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NZ Suicide Statistics Released

Latest NZ suicide statistics released at National Suicide Prevention Symposium

The latest New Zealand suicide facts from the Ministry of Health for 2005–2006 will be released today (Thursday 22 November) by Associate Minister of Health, the Hon Jim Anderton at the fifth National Suicide Prevention Symposium in Wellington.

The statistics indicate a positive decline in suicide, with rates for 2003-2005 showing an overall decrease of 19% from the peak suicide rate in 1996–1998. This continues the downward trend of suicide rates in recent years. (13.2 deaths per 100,000 population compared with 16.3 in 1996-1998)

In addition, a decrease in suicide among young people aged 15-24 is also apparent, with a decline of 33.5% since the peak rate in 1995-1997. (27.2 to 18.1 deaths per 100,000 population)

Merryn Statham, Director of Suicide Prevention Information New Zealand (SPINZ), a service of the Mental Health Foundation says:

“It is very encouraging to see a continuing downward trend in suicide rates in New Zealand. We need to focus on suicide trend statistics as a whole, rather than looking too closely at year-by-year data.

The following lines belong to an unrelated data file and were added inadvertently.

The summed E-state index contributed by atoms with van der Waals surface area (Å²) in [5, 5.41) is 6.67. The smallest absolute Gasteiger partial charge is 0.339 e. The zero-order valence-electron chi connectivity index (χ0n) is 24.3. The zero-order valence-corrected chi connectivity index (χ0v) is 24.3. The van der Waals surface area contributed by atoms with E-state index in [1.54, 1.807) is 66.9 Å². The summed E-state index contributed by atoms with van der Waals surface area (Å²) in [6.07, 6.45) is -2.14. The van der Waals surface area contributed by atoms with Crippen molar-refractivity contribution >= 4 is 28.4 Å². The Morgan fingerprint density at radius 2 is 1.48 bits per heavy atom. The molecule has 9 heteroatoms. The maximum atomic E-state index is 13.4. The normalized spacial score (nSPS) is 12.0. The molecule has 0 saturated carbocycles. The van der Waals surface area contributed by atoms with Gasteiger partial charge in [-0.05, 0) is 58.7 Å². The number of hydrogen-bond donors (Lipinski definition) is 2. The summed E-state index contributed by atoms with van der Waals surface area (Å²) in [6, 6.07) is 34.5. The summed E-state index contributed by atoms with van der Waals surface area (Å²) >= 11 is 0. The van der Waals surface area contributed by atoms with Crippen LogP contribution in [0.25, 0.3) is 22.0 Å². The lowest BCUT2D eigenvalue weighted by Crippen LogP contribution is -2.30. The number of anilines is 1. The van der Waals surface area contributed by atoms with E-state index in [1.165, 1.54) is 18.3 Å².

“Suicide trends give us a more accurate picture of this area. It only takes a small number of suicides to make the figures look quite different from the year before. These annual fluctuations do not show overall trends.”

The data shows that males continue to have a higher suicide rate than females, with 3.1 male suicides to every female suicide – a rate that remains unchanged since 2001, while more females are hospitalised for attempted suicide than males. In 2006 there were two female hospitalisations for every male hospitalisation, unchanged from 2005.



Judi Clements, Chief Executive of the Mental Health Foundation says: “This data means that we still need to be vigilant about access to the means of suicide as well as reaching those who may be at risk of because of depression and other known risk factors.”

The two-day symposium, held at the Wellington School of Medicine on 21 and 22 November, is organised by Suicide Prevention Information New Zealand (SPINZ), and will encourage individuals, communities, and organisations to work collaboratively to enhance suicide prevention efforts in New Zealand.

ENDS

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